Quantifying the cost of absenteeism to your operation is thus another critical component to understanding the full range of impacts or worker fatigue.
3. Fatigue & Per-Hour Productivity
Finally, worker fatigue directly impacts operational productivity even when everything runs “smoothly” by most visible measures.
New research indicates that per-hour productivity is lower for several types of workers, particularly in mining environments when a worker is fatigued.
In a study with a major gold mine in Mexico, Fatigue Science obtained telematics data on shovel operators and haul truck operators through the course of a 3-month period. Each operator was also equipped with a wearable device on the Readi fatigue management platform. Consequently, each user’s ReadiScore (indicating fatigue level) could be correlated with various productivity and safety metrics.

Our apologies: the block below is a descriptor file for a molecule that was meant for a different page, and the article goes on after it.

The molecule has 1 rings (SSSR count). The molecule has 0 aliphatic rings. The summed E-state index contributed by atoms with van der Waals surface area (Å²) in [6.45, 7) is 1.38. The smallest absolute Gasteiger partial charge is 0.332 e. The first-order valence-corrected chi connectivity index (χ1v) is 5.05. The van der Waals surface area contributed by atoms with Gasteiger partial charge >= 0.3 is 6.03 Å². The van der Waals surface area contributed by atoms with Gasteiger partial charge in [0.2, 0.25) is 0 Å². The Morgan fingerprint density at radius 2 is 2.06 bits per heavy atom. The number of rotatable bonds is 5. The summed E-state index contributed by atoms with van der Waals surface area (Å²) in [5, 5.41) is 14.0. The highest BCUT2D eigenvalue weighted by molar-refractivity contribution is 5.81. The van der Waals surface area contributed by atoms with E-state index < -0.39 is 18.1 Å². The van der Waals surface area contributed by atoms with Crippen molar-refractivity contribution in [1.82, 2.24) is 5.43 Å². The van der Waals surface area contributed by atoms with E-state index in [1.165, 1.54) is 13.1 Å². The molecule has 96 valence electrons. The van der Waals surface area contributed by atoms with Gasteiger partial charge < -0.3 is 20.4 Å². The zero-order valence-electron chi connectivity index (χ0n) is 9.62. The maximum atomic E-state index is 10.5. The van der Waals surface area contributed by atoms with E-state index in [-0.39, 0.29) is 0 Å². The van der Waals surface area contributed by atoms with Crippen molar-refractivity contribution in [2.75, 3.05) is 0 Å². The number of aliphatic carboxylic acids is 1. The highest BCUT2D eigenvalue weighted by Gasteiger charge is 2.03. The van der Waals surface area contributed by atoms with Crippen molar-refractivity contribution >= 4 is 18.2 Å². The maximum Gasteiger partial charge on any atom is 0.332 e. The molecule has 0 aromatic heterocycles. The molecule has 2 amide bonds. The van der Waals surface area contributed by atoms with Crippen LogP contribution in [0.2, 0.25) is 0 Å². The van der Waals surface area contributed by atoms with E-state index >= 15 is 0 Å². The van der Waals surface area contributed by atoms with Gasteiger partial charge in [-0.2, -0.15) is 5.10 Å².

The results were striking. Shovel operators were found to be 3.2% slower in terms of ‘dig rate’ than their own personal performance when observed at a ReadiScore below 70 (high fatigue) versus one above 90 (low fatigue). Similarly, haul truck operators were found to be 3.3% slower in terms of ‘spot time’ (the time it takes to position a truck to receive a load) when fatigued versus alert. (In a low margin industrial business, a ~3% loss in output due to fatigue can represent a very significant hit as a percentage of profit.)
How does fatigue cause these changes in per-hour productivity?
Fatigue plays a direct and measurable role in the cognitive function and the coordination required for complex tasks, and the ReadiScore is an objective measure of the percent decrease in these abilities. For example, a worker with a ReadiScore of 70 will demonstrate approximately 30% poorer performance in key mental skills like decision-making, communication, memory, and coordination. In other words, fatigued workers are not only more likely to make physical mistakes, but they’re more likely to be less precise in their operation of equipment as well.